After dinner he would go back to his room to read, and at eight we had tea, and the best hours of the day began—the evening hours, when everybody gathered in the zala. The grown-ups talked or read aloud or played the piano, and we either listened to them or had some jolly game of our own, and in anxious fear awaited the moment when the English grandfather-clock on the landing would give a click and a buzz, and slowly and clearly ring out ten.

Perhaps mama would not notice? She was in the sitting-room, making a copy.

"Come, children, bedtime! Say good night," she would call.

"In a minute, Mama; just five minutes."

"Run along; it's high time; or there will be no getting you up in the morning to do your lessons."

We would say a lingering good night, on the lookout for any chance for delay, and at last would go down-stairs through the arches, annoyed at the thought that we were children still and had to go to bed while the grown-ups could stay up as long as ever they liked.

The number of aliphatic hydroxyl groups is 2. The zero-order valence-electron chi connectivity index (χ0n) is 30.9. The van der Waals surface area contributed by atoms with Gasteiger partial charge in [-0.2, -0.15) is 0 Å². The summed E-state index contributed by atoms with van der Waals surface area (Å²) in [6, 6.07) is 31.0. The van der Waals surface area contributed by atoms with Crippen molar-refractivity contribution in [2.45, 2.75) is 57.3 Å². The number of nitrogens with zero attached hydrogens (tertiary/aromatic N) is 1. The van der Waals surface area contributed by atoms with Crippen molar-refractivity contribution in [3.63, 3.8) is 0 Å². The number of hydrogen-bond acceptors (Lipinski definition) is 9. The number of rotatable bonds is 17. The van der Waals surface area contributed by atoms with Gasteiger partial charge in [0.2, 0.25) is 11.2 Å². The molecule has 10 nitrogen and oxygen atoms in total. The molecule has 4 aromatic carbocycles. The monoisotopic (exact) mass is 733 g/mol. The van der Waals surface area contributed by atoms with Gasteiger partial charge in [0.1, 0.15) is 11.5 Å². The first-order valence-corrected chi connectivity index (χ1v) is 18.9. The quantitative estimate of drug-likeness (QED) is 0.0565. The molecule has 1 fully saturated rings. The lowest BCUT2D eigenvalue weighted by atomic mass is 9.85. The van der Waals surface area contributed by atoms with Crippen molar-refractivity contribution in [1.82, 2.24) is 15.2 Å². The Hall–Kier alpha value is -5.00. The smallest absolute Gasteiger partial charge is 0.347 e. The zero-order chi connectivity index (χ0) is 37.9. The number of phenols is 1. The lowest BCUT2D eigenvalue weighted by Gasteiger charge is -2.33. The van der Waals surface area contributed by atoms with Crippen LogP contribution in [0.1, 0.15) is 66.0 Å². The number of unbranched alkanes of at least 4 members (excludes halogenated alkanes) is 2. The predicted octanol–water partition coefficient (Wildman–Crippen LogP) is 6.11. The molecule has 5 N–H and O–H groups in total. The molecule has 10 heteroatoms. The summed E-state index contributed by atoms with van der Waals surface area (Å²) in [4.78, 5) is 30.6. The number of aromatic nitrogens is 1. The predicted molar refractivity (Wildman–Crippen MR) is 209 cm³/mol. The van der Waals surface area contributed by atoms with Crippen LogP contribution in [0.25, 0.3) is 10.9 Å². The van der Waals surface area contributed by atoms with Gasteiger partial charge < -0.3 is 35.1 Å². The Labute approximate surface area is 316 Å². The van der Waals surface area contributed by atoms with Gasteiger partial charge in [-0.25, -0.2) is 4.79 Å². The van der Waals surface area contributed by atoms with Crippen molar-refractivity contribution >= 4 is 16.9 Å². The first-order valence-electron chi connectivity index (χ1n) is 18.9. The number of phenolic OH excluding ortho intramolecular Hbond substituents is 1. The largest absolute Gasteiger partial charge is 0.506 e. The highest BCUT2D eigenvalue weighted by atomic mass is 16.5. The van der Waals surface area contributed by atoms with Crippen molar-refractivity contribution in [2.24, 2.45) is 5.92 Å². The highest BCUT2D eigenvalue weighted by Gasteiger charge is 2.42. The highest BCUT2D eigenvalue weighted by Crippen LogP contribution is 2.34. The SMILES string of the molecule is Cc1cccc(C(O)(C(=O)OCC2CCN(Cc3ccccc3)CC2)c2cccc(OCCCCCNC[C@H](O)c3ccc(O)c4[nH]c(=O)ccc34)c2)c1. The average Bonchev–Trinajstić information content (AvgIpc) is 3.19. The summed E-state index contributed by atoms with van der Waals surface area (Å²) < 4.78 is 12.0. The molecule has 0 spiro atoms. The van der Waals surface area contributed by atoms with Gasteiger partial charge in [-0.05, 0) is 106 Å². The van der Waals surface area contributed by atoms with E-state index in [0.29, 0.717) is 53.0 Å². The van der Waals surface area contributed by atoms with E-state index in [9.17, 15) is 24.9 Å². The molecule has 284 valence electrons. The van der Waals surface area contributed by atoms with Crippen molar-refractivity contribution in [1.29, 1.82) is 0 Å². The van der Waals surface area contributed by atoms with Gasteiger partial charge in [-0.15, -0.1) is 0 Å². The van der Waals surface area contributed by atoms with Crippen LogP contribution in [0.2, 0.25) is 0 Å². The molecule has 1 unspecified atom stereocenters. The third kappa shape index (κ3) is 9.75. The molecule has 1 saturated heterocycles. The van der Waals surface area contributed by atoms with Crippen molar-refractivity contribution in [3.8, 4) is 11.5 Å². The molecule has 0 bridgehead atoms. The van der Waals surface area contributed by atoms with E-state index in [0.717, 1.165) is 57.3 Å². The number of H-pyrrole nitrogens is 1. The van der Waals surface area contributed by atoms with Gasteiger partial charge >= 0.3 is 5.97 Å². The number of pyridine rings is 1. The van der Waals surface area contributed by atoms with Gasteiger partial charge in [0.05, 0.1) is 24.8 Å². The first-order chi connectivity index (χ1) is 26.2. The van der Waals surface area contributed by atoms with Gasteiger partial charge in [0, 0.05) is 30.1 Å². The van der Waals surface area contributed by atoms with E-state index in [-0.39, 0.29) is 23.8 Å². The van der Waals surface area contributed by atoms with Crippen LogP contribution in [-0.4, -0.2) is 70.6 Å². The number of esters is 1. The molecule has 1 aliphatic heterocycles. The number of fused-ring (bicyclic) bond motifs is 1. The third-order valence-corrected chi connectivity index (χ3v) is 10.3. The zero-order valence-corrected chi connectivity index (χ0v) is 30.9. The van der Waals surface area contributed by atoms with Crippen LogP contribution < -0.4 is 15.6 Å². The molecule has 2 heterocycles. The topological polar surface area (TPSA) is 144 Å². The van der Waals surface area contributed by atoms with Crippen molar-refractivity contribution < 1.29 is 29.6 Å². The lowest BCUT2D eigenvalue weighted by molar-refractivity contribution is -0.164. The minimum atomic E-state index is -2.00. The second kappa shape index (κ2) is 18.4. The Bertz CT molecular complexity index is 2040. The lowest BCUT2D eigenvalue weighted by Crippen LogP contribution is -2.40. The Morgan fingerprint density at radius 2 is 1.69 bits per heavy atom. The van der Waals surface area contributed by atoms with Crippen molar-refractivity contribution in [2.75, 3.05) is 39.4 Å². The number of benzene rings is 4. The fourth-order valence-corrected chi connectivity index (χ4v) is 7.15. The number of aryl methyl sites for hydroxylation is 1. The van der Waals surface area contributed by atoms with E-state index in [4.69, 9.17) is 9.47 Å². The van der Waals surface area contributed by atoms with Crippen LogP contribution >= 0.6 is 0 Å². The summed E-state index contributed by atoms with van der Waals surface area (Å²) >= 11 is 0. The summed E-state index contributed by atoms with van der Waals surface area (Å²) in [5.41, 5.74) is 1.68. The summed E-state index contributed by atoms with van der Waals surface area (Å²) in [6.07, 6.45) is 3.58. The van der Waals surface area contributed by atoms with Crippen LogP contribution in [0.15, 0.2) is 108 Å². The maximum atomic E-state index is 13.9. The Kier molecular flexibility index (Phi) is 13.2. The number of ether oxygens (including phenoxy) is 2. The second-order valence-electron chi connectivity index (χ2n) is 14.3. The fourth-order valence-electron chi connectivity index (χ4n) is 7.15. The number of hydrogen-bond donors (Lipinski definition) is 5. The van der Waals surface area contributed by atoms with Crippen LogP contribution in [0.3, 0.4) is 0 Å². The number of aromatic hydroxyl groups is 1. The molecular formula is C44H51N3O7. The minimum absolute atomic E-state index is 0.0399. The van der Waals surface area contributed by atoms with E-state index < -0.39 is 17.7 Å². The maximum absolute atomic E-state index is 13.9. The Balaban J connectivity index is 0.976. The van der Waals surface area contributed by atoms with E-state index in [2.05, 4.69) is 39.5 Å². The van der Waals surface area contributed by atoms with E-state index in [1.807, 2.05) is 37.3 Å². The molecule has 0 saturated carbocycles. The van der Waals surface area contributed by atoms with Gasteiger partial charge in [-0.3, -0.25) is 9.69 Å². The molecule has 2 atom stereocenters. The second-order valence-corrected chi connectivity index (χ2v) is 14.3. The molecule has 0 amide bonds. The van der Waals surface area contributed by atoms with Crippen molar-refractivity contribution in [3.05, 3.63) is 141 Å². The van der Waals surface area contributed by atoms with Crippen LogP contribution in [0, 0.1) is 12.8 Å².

FOOTNOTES:

[3]: About $3000.

[4]: The zala is the chief room of a house, corresponding to the English drawing-room, but on a grand scale. The gostinaya—literally guest-room, usually translated as drawing-room—is a place for more intimate receptions. At Yasnaya Polyana meals were taken in the zala, but this is not the general Russian custom, houses being provided also with a stolovaya, or dining-room.

[5]: Kaftan, a long coat of various cuts, including military and naval frock-coat, and the long gown worn by coachmen.

[6]: Afanasyi Shenshin, the poet, who adopted his mother's name, Fet, for a time, owing to official difficulties about his birth-certificate. An intimate friend of Tolstoy's.

[7]: "Sovremennik," or "Contemporary Review," edited by the poet Mekrasof, was the rallying-place for the "men of the forties," the new school of realists. Ostrovsky is the dramatist; Gontcharof the novelist, author of "Oblomof"; Grigorovitch wrote tales about peasant life, and was the discoverer of Tchekhof's talent as a serious writer.

Leo Tolstoy